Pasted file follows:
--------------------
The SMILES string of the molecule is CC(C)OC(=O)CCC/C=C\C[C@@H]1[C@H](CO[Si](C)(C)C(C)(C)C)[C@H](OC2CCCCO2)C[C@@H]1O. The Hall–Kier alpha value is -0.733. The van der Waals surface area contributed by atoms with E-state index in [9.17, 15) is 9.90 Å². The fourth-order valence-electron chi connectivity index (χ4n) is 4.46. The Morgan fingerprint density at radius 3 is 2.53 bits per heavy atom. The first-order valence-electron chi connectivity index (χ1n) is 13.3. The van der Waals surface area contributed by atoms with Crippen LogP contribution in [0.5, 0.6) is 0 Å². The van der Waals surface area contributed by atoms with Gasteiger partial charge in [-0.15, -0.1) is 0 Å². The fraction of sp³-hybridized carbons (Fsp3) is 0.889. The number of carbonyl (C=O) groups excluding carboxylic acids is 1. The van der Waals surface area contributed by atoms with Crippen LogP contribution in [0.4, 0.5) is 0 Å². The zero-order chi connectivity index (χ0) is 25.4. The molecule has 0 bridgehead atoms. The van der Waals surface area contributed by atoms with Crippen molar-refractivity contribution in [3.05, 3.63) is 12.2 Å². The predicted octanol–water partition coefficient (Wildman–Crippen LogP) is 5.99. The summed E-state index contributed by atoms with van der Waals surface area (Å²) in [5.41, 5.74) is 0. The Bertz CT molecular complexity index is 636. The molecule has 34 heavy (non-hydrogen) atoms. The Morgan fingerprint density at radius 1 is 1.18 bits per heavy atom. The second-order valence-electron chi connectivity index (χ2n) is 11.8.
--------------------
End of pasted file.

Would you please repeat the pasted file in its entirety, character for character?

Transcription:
The SMILES string of the molecule is CC(C)OC(=O)CCC/C=C\C[C@@H]1[C@H](CO[Si](C)(C)C(C)(C)C)[C@H](OC2CCCCO2)C[C@@H]1O. The Hall–Kier alpha value is -0.733. The van der Waals surface area contributed by atoms with E-state index in [9.17, 15) is 9.90 Å². The fourth-order valence-electron chi connectivity index (χ4n) is 4.46. The Morgan fingerprint density at radius 3 is 2.53 bits per heavy atom. The first-order valence-electron chi connectivity index (χ1n) is 13.3. The van der Waals surface area contributed by atoms with Crippen LogP contribution in [0.5, 0.6) is 0 Å². The van der Waals surface area contributed by atoms with Gasteiger partial charge in [-0.15, -0.1) is 0 Å². The fraction of sp³-hybridized carbons (Fsp3) is 0.889. The number of carbonyl (C=O) groups excluding carboxylic acids is 1. The van der Waals surface area contributed by atoms with Crippen LogP contribution in [0.4, 0.5) is 0 Å². The zero-order chi connectivity index (χ0) is 25.4. The molecule has 0 bridgehead atoms. The van der Waals surface area contributed by atoms with Crippen molar-refractivity contribution in [3.05, 3.63) is 12.2 Å². The predicted octanol–water partition coefficient (Wildman–Crippen LogP) is 5.99. The summed E-state index contributed by atoms with van der Waals surface area (Å²) in [5.41, 5.74) is 0. The Bertz CT molecular complexity index is 636. The molecule has 34 heavy (non-hydrogen) atoms. The Morgan fingerprint density at radius 1 is 1.18 bits per heavy atom. The second-order valence-electron chi connectivity index (χ2n) is 11.8.